Lead Core vs. Monometal Hunting Bullets

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posted on April 24, 2024
Lead Core Vs Monometal Hunting Bullets Lead

Whether you may feel technology is the driving force behind the change in bullet technology, or the recent legislation in a number of states which calls for lead-free projectiles only, there is no doubt that the copper monometal bullets are here to stay. But are they so good that they warrant abandoning lead-core ammunition altogether? Or are those lead core designs—at least in those areas where they are legal—just as valid as they were years ago? Let’s take a look at the pros and cons of each style.

The good old lead core/copper jacket design has been with us since 1882, when a Swiss Colonel by the name of Eduard Rubin introduced the world to the full metal jacket bullet. Adding a jacket of copper gilding metal—harder than the lead core, yet still malleable enough to be engraved by the barrel’s rifling—allowed the projectile to be driven to higher velocities, as well as resulting in improved terminal ballistics. For the hunting world, the jacketed bullets had either a hollowpoint or a bit of exposed lead at the nose, both concepts employed to initiate expansion.

The Hornady InterLock round nose cup-and-core bullet shown in profile and in cross section.The Hornady InterLock roundnose cup-and-core bullet shown in profile and in cross section.

As velocities increased—smokeless powder being implemented at the end of the 19th was a big help—stronger projectiles were developed to combat that speed, as often the jacketed bullets would exhibit premature bullet breakup, especially in speedier cartridges. The year 1939 saw both Remington’s Core-Lokt and Winchester’s Silvertip enter the market, both in an effort to slow expansion and reduce the risk of jacket/core separation; the former used a groove in the jacket, pressed into the core, to keep things together, while the latter used an aluminum cap over the nose slow expansion.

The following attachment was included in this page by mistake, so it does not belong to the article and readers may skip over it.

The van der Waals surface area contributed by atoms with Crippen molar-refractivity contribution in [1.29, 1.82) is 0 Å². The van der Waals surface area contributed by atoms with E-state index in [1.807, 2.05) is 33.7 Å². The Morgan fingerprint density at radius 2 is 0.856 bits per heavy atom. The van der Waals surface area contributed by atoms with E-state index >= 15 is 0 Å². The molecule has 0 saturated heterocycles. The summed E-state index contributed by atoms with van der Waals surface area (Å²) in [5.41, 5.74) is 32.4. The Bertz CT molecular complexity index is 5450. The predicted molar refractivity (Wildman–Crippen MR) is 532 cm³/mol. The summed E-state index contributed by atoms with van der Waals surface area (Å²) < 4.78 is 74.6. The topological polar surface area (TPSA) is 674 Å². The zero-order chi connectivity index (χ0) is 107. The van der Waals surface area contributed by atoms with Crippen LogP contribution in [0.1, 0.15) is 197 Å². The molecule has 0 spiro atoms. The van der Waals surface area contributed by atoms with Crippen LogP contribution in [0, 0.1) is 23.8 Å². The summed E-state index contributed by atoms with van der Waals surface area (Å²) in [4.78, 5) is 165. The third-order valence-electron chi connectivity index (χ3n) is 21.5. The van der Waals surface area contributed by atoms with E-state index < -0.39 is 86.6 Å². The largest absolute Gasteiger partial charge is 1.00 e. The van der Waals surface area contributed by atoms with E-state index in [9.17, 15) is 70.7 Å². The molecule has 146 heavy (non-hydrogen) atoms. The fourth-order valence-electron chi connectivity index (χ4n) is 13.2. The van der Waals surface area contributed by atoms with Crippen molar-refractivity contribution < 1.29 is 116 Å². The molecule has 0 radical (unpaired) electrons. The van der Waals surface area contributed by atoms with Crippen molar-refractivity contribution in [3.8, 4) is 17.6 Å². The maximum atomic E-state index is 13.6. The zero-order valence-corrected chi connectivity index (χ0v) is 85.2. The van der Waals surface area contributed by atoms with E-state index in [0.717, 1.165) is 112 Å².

Though the shortcomings of the early lead-core bullets led to an entire market—names like Nosler, Jack Carter’s Trophy Bonded Bear Claw, Swift and other premium bullets came to light as a result—in a multitude of applications a standard cup-and-core bullet will work just fine. I’ve taken a wide variety of game animals with a simple jacketed rifle bullet; though some had polymer tips, the principal is the same. For varmints and furbearers I prefer frangible bullets with thinner jackets, and for big game species I like thicker jackets and a bit more sectional density. The Remington Core-Lokt, Hornady InterLock and ELD-X, Speer HotCor, Nosler Ballistic Tip, Sierra GameKing and Winchester Power-Point have all been good, on game animals from pronghorn, whitetail and black bear, up to mule deer, caribou and elk.

.275 Rigby ammunition on Texas boar.The Texan wild boar fell to a single Hornady 140-grain cup-and-core from a .275 Rigby.

The cup-and-core softpoint bullet is built for expansion, but there can be too much of a good thing. A light-for-caliber bullet delivered at high speed will see explosive expansion, and poor penetration, as the projectile can actually come apart. Jacket/core separation is a reality, but there are means of combating that. Bullets with a partition between two separate lead cores—namely the Nosler Partition and Swift A-Frame—keep the rear of the bullet intact while allowing the front to expand, giving a good balance of both features. Chemically bonding the core and jacket is a great method of nearly eliminating chances of bullet failure; even when penetrating thick hide and large bones. The Trophy Bonded Bear Claw, Swift Scirocco, Woodleigh Weldcore and Hornady’s DGX Bonded are all great examples of bonded bullets, and all have a great reputation when pitted against tougher game species. Retained bullet weight is very high, expansion is reliable, and penetration into the vital organs of even the largest species is no issue.

A 250-grain bonded core Woodleigh Weldcore recovered after penetrating an old kudu bull.A 250-grain bonded core Woodleigh Weldcore recovered after penetrating an old kudu bull lengthwise; bonding the core helps prevent jacket/core separation.

In the quest for a bullet which wouldn’t breakup, Randy Brooks—then the owner of Barnes Bullets—had the brilliant idea of removing the lead core altogether, leaving a projectile made entirely of gilding metal. The Barnes X was quite the radical concept when it came onto the market in 1989, and being honest the original design didn’t agree with my rifles at all. Grooves were added to the shank of the bullet, to reduce bearing surface and minimize copper fouling as well, and that made a huge difference in performance. In the 35 years since the Barnes X came onto the market, nearly all the major manufacturers offer a copper monometal bullet of some sort. The Winchester Copper Impact, Remington Core-Lokt Copper, Federal Trophy Copper, Hornady CX, Norma EcoStrike and Nosler Expansion Tip all share many of the same characteristics: high weight retention, reliable expansion, and because of the integrity of the design, deep penetration. These bullets have neither jacket nor core so there’s nothing to separate—with the exception of the Cutting Edge Raptor and the Lehigh Defense Controlled Chaos, which are both designed to have the front section of the projectile break apart to intentionally cause trauma.